Capital markets: inflation, recession, recession, inflation

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We saw larger than expected job gains for June to close last week, giving the Federal Reserve a longer runway to fight inflation. Almost 400k jobs were created in June, putting U.S. unemployment at a five-decade low, and the unemployment rate is still firmly in the 3.60 percent range: the job market is tight. The robust job creation over the previous quarter (>1 million jobs) has many analysts still expecting positive GDP growth in the second quarter and narrowly avoiding recession. Wage growth slowed slightly over the previous twelve months (up 5.1 percent vs. 5.3 percent in the last report) which should be welcome news for the Fed.

Hiring needs are eclipsing concerns about an economic slowdown, and Treasury yields surged on the jobs report, as the data reinforced bets that the Federal Reserve will hike 75-basis points at its meeting later this month. The FOMC minutes released last week affirmed the committee’s commitment to aggressively combating inflation and when combined with recent data, shifted market expectations entirely towards another 75-bps rate hike at the end of the month. Meanwhile, mortgage rates have seen some relief with the average rate on a 30-yr fixed improving half a percent over the last two weeks as recession concerns increase.

This week includes several potentially market moving events including $98 billion in mini-Refunding supply as well as several higher tiered data releases including CPI on Wednesday, PPI on Thursday, and a laundry list of releases on Friday including retail sales, import prices, industrial production/capacity utilization, business inventories, July flash Michigan sentiment, and the Fed’s Index of Common Inflation Expectations which comes out quarterly.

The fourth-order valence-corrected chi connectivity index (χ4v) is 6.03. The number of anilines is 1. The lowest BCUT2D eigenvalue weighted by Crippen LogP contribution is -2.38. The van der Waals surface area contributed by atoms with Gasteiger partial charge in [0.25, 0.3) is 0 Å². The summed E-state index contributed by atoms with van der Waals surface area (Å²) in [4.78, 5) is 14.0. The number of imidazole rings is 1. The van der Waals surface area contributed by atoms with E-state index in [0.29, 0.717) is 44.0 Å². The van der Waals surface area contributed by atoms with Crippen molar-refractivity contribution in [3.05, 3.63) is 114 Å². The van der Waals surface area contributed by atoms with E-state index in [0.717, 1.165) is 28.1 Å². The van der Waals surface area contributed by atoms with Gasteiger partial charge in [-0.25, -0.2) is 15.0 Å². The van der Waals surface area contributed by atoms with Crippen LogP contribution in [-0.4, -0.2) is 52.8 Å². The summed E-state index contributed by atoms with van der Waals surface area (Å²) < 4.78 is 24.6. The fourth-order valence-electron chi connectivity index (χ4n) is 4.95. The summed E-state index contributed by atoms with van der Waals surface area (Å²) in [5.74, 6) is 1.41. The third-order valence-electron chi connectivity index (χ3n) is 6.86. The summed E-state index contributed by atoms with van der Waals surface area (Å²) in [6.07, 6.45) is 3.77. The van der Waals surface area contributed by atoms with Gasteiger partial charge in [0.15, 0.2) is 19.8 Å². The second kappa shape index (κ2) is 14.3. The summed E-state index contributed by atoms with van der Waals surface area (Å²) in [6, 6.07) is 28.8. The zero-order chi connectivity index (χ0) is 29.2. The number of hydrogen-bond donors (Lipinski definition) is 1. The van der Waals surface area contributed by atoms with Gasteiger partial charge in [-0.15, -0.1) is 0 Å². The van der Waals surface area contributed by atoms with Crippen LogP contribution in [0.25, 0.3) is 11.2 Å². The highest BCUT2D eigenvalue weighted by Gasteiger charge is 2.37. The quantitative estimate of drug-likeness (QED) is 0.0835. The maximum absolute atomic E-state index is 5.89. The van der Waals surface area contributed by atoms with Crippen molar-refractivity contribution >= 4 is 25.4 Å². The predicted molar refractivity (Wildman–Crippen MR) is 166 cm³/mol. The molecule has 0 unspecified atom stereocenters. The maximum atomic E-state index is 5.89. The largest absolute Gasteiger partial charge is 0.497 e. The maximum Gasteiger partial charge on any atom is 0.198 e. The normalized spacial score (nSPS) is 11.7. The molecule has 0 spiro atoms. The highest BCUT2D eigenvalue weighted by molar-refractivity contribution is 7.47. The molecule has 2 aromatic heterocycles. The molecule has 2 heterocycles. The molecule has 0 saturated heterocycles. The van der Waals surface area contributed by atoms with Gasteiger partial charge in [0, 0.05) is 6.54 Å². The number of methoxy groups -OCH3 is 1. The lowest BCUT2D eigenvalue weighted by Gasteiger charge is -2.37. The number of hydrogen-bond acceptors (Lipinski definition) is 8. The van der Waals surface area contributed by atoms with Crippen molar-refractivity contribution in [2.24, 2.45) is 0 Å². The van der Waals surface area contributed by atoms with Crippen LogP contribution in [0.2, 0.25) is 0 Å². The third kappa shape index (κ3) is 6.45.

This week’s economic calendar kicks off later this morning with the Employment Trends Index for June. The rest of the calendar all about treasury auctions, the most pertinent to MBS investors being $43 billion of 3-year notes. The Desk will purchase up to $922 million UMBS30 4 percent through 5 percent. We begin the week with Agency MBS prices better by .125-.250 and the 10-year yielding 3.05 after closing last week at 3.10 percent.

I had a little problem at Wal-Mart yesterday.
Apparently when the cashier said, “Strip down, facing me,”…she was talking about my debit card.

Visit www.robchrisman.com for more information on our industry partners, access archived commentaries, or to subscribe to the Daily Mortgage News and Commentary. If you’re interested, visit my periodic blog at the STRATMOR Group web site. The current blog is titled, “Owning a Home: The Dream is Alive and Well.” The Commentary’s podcast is live and at any place you obtain your podcasts (like Apple or Spotify).

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(Market data provided in partnership with MBS Live. For free job postings and to view candidate resumes visit LenderNews. This newsletter is for sophisticated mortgage professionals only. There are no paid endorsements by me. For up-to-date mortgage news visit Mortgage News Daily. For archived commentaries, or to subscribe, go to www.robchrisman.com. Copyright 2022 Chrisman LLC. All rights reserved. Occasional paid job & product listings do appear. This report or any portion hereof may not be reprinted, sold, or redistributed without the written consent of Rob Chrisman.)